In order to keep pace with the rapid operational tempo of ongoing attacks against ISIS in Iraq and Syria, service officials said.
Lt. Gen. Charles Brown Jr., Commander, U.S. Air Forces Central Command, said the U.S. may take some precision weapons from existing U.S. stockpiles in other areas of the world in order to keep pace with the amount of air-dropped precision weaponry needed to attack ISIS.
Since delivery of newly ordered bombs is at least several years away, the service is looking at taking munitions from other pre-positioned stocks in strategically significant parts of the world.
"We have stocks around the world that support not only Central Command, but other combatant commands. And we have to do some analysis of where we take risk. And what I mean by that is where do we pull some weapons from that we were saving for further contingencies. And do we use them now or do we save them for later?" Brown asked when speaking to reporters recently.
B1-B bombers, drones and F-15E fighter jets have been bombarding ISIS for months, dropping more than 20,000 air-to-ground munitions, and the service is concerned its inventory could fall dangerously low if the air campaign against ISIS continues for the long term, Air Force sources told Scout Warrior.
"We do a lot of precision-guided munitions. And you have to think about -- the way I look at this is, you know, we were drawn down in Afghanistan and across DOD, the weapons buy was probably not -- been forecast for this particular operation," Brown added.
One weapon in particular that continues to be effective against ISIS is the GBU-54, a laser-guided precision weapon able to destroy targets on-the-move. This is particularly important when attacking ISIS because they fighters are known to travel in small groups and, at times, deliberately blend in with civilians to avoid being hit. For this reason, precision strikes and the ability to hit enemy fighters on the move provides a substantial tactical advantage.
"We are currently able to manage munitions inventories to sustain operations against ISIL at this time, but we need funding in place and the ability to forecast for production to be ready for the long fight," Air Force spokesman Maj. Robert Leese told Scout Warrior.
The weapons shortfall includes drone and helicopter-fired Hellfire missiles and potentially other weapons such as laser-guided bombs and precision-guided Joint Direct Attack Munitions, or JDAMs.
"The Air Force has re-supplied forces in the CENTCOM Area of Responsibility with munitions predominately from U.S. depot stocks and new production. This action left depot stocks below our desired objective," an Air Force official said.
Air Force officials said the funding mechanism for the bomb arsenal, called Overseas Contingency Operation, or OCO, provides funds to replenish inventories three years into the future. Accordingly, weapons purchased this year reflect an amount anticipated by planners more than three years ago -- before Operation Inherent Resolve over Iraq and Syria began. As a result, needed weapons can be delayed for as long as four years, Air Force officials said.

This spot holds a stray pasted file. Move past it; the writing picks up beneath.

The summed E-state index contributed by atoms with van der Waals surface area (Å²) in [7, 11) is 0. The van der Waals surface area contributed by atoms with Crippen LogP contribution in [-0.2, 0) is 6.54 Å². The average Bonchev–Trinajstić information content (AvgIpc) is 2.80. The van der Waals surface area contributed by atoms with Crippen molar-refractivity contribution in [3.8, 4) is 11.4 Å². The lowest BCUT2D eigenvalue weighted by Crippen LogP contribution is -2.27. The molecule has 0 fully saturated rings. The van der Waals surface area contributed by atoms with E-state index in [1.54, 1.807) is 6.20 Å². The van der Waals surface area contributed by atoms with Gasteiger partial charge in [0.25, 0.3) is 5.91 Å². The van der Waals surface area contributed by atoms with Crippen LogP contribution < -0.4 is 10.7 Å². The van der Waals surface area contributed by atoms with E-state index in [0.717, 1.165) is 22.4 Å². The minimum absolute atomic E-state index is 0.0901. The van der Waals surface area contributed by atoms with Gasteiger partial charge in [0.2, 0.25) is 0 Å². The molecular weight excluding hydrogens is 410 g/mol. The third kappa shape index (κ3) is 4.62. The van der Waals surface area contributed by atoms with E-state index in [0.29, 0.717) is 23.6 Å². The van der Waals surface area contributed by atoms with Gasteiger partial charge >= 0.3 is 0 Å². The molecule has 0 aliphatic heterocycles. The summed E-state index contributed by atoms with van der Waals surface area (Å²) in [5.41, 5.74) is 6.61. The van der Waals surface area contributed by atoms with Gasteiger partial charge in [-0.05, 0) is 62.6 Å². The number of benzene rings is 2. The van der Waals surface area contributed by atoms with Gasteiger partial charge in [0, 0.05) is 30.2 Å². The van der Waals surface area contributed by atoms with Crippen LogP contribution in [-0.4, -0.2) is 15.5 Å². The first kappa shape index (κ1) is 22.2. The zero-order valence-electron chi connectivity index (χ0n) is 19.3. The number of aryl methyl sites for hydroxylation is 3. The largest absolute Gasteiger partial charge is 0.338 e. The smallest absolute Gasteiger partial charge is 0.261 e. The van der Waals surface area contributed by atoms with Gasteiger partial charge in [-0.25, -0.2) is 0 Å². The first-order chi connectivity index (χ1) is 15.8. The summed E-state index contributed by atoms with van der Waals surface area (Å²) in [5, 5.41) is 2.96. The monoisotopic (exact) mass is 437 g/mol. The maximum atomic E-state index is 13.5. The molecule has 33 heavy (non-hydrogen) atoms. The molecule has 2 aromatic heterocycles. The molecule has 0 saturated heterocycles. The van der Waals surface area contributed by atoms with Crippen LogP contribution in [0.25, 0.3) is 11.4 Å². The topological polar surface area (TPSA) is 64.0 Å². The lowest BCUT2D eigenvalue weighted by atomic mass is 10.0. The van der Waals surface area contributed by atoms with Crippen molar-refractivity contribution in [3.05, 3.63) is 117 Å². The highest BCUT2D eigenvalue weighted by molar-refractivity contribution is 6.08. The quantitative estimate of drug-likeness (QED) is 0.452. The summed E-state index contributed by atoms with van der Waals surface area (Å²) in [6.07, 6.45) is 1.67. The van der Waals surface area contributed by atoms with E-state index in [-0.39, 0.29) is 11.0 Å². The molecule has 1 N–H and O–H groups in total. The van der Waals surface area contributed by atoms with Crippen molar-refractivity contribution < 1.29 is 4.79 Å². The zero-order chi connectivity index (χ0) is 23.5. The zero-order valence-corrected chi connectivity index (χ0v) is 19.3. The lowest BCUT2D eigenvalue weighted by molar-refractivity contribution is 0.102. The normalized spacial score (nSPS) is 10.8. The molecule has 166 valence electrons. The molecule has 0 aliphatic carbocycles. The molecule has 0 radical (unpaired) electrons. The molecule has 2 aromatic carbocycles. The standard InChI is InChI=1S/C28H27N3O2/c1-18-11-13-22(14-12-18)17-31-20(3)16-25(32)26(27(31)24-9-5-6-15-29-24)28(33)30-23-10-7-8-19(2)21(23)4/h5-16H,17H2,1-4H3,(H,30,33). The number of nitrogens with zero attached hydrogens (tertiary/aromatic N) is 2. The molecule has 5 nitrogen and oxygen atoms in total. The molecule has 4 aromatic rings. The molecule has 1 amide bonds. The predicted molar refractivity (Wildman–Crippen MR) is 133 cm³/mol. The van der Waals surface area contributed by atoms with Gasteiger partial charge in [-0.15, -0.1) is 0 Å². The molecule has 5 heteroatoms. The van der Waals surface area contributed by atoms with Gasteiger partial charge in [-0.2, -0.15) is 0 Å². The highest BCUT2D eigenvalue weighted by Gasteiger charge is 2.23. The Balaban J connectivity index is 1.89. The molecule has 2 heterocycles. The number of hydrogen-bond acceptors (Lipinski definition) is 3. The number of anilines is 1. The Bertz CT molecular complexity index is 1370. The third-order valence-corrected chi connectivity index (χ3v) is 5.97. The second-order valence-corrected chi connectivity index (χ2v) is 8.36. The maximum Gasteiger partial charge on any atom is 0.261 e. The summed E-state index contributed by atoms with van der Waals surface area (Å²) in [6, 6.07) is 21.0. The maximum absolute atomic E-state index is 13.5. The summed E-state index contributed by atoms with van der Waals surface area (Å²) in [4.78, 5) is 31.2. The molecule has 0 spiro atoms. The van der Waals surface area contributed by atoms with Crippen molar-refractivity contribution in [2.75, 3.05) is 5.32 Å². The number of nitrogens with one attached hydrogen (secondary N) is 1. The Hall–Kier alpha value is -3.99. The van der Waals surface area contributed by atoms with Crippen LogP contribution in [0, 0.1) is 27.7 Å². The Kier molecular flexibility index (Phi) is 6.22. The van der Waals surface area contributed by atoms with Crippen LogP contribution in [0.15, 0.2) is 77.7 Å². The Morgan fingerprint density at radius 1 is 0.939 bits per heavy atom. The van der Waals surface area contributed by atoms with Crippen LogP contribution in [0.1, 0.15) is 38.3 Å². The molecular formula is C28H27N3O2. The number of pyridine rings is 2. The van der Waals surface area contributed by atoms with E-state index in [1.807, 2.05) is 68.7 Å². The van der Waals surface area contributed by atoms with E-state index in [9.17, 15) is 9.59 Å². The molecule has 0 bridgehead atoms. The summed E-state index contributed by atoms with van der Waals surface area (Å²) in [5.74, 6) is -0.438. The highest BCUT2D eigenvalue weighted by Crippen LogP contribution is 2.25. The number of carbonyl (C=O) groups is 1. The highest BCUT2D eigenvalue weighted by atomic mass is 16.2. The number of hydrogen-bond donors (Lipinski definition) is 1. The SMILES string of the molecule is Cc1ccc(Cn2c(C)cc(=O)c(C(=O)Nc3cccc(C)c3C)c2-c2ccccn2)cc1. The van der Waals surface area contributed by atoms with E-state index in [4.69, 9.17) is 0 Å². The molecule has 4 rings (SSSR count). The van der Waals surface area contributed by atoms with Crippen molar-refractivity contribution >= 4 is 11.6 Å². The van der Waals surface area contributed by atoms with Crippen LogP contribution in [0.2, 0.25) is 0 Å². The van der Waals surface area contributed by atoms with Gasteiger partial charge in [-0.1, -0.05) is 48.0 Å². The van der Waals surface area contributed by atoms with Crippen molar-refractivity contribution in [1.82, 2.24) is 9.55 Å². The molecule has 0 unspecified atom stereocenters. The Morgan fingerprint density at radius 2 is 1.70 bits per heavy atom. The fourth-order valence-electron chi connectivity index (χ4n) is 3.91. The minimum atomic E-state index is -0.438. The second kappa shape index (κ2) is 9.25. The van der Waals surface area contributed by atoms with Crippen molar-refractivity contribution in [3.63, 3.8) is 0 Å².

Brown explained this, saying that weapons ordered now might not be available for several years.
"I know the Air Force has taken some steps to increase in the next pop, to buy more weapons. And you do that -- you know, those weapons are about two -- two years or so away, if not more," he added.
The service has requested and received $400 million in reprogrammed dollars to address an air-to-ground munitions shortage. However, that was mostly for Hellfire missiles and there is still a sizeable remaining need for additional bomb stockpiles, service officials explained.
"The Air Force worked with the Army to re-prioritize Hellfire missile deliveries to the Air Force, requested additional funding for Hellfire missiles, reduced aircrew training expenditures, and is working a procurement plan to increase production to reconstitute munitions stocks as quickly as possible," the service official added.
While precision-guided air-to-ground weapons are typically needed during aerial bombing efforts, they are of particular urgent value in the ongoing attacks on ISIS. ISIS fighters regularly hide among civilians and at times use women and children as human shields, making the need for precision all the more pressing.
As a result, various efforts are underway to acquire the funding and procurement infrastructure necessary to acquire more bombs on a much faster timetable.
"The precision today's wars requires demands the right equipment and capability to achieve desired effects. We need to ensure the necessary funding is in place to not only execute today's wars, but also tomorrow's challenges," an Air Force official said.
Brown added that part of the strategic emphasis relies upon making each attacking bomb count to the maximum extent.
"It's really -- the constant analysis that we do here at our headquarters, working with CENTCOM, and then CENTCOM working with the Joint Staff and the other combatant commands, how we balance the weapons we have. So it's something we pay attention to and we want to be good stewards as well. I just don't want to go out there wasting weapons just because we can go strike something. I want to make sure that each weapon hits a meaningful target as much as possible," he explained.